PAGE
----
Davis Smith ‘21 transferred from the University of Massachusetts Amherst two years ago to PC. When asked about the biggest change when arriving in the Big East from the Atlantic 10, Smith said, “The pace of play is definitely faster and the quality of the players around me are [sic] a lot better than when I was at UMass.”
Smith ‘22 mentioned that he struggled to adapt to how fast the game had become after playing in the Atlantic 10. He said that he used the COVID-19-shortened season to train with his brother down in Texas and grinded every day, trying to make himself better.
The training seems to have paid off with the way he affects and produces in every game in which he plays. Davis said that it is nice to have recognition, referring to being ranked no. 24 in the country and his personal accolades. However, that is not the goal of this season, he says.
“The goal of this season (right now) is to win the Big East regular season and the Big East tournament,” says Smith. “We have just as good a team, if not better than the 2019 team and I think we can really go far.”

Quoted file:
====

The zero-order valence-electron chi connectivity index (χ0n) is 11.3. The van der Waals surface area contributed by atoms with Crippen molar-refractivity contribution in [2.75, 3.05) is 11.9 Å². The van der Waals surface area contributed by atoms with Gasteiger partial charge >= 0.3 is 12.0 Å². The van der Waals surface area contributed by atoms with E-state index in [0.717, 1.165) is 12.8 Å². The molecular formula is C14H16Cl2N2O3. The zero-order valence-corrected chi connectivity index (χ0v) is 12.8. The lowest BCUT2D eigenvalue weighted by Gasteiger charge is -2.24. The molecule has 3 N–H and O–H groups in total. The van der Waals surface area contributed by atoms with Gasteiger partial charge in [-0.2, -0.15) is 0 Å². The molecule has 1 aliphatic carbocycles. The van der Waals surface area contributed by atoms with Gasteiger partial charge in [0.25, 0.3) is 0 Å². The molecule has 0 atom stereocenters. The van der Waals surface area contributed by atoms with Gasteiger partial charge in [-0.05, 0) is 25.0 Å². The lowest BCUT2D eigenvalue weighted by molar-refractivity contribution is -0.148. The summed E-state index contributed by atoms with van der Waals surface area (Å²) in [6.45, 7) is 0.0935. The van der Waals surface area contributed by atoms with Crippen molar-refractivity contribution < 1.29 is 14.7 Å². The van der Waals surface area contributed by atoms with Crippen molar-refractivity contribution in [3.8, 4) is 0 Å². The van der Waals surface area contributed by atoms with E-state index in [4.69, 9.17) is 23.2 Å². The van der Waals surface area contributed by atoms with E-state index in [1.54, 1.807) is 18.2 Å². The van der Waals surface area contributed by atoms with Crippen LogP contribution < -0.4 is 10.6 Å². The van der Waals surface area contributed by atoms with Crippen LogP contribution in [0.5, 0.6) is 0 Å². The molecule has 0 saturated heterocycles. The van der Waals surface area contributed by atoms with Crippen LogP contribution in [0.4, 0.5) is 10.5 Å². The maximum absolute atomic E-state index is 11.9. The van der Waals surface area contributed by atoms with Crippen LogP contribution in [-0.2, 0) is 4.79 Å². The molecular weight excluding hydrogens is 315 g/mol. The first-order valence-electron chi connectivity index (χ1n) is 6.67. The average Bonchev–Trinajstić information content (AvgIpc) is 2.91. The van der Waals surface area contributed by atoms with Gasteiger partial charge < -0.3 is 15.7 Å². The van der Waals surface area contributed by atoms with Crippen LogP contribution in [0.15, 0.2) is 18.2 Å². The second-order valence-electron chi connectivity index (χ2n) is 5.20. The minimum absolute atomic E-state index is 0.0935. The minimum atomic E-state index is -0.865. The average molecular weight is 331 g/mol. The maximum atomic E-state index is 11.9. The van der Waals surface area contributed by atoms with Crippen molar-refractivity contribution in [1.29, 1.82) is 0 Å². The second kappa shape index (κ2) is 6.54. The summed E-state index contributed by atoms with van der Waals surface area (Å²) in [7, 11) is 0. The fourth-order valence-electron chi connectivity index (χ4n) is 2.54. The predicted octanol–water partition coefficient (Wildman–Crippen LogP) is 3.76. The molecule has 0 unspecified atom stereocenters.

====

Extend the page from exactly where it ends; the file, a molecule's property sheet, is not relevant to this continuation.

The 2019 team, at the end of the season, was ranked no. 14 in the nation and went to the Sweet 16 round of the NCAA tournament before a heartbreaking one-goal loss to no. 2-ranked Clemson.
Smith said the team only looks to the upcoming game and not down the road, but he revealed excitement for the Georgetown game at home on Oct. 13. Not only is it a matchup of the top two teams in the conference, but Georgetown is ranked no. 1 in the nation as of Sept. 26.
Smith also praised the play of his goalkeeper Lukas Burns, saying that Burns’ Goalkeeper of the Week award was well deserved and that Smith knows his teammate will keep playing at a high level.
He also commented on how well Brendan McSorley has been playing and hopes they can keep the momentum going as they only play Big East teams for the rest of the season. “Every game in the Big East is a grind and there is no reason why we can’t beat any team in the country,” Smith says.
The Friars resume playing at Marquette University in Milwaukee on Friday, Oct. 2.
Providence College Investigates: Pro Sports
by The Cowl Editor on September 23, 2021
What Is the Best Sports City in the United States?
Justin Bishop ’24
Everyone knows which city is the greatest sports city in the world: Boston. This city is known for countless championships in hockey, basketball, football, and most recently, baseball.
In combinations ranging from red, white, and blue to black and gold to green and white, these colors represent everything to the people of this city.